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News & Features » February 2017 » “The Yellow Dress” by Christopher Miguel Flakus

“The Yellow Dress” by Christopher Miguel Flakus

Mondays Are Murder features brand-new noir fiction modeled after our award-winning Noir Series. Each story is an original one, and each takes place in a distinct location. Our web model for the series has one more restraint: a 750-word limit. Sound like murder? It is. But so are Mondays.

This week, Christopher Miguel Flakus finds and loses love in a dark and unexpected way.

The Yellow Dress
by Christopher Miguel Flakus
Cuernavaca, Mexico

It had been two years since I had a drink, and life was looking up. I was in Cuernavaca, Mexico, taking care of my grandfather. He was 94 years old, and the single most amazing man I had ever known.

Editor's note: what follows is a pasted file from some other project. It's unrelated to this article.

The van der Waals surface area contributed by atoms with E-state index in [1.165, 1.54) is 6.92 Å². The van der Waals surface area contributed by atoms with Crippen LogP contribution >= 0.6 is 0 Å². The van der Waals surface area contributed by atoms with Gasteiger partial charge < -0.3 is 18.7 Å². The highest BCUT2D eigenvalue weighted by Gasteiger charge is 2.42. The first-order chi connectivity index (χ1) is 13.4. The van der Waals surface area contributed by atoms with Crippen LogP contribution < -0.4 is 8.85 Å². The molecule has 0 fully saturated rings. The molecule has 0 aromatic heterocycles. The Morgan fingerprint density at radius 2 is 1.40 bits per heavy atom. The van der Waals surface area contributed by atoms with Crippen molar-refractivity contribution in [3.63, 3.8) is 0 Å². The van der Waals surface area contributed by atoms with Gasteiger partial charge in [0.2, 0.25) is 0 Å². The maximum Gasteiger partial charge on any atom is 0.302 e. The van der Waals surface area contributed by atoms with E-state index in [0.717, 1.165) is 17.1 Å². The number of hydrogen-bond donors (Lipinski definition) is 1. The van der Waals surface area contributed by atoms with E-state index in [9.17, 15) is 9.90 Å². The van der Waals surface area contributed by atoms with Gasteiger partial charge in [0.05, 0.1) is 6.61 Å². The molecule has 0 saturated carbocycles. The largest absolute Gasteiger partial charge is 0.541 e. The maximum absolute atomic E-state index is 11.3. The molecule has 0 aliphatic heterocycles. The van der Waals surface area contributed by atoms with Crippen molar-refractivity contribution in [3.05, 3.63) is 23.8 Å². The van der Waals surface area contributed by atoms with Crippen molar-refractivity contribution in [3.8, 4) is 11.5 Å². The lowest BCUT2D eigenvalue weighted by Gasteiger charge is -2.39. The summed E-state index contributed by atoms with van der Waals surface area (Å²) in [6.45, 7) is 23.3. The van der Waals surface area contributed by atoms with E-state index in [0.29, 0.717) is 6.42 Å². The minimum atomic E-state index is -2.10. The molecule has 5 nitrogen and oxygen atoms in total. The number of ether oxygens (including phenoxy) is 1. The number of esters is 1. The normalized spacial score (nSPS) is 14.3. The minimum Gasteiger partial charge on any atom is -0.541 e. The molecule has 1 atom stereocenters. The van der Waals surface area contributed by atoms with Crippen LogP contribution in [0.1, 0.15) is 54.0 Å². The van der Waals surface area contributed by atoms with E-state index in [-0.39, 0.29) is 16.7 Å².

It was a full-time job looking after him. He often got confused. Sometimes he didn’t know where he was, or when he was. It was as if he were slipping in and out of time, traveling through his own memories, reliving moments of his life.

In a way, I envied my grandfather. The Mexico he was experiencing in his mind was a Mexico that had disappeared almost entirely from reality. In its place, a new world had risen up, one he would not have recognized as his own, even if his mind were clear. The small town of Cuernavaca had not been spared the country’s drug violence. There were murders, robberies, and rapes every day.

I went to my meetings in the centro, just a few blocks from The Palacio De Cortez. The local group of Alcoholicos Anonimos contained the only real friends I had left in Mexico. Twice a week, at 6:30 in the afternoon, I would attend my meeting and then take a stroll around the center of town. Cuernavaca is one of the most colorful cities I have ever been to. I would walk for half an hour and let the colors soak into my soul. I could not leave my grandfather unattended for long, but those afternoons to myself were a large part of what kept me going. It was on one such afternoon that I first met the woman in the yellow dress.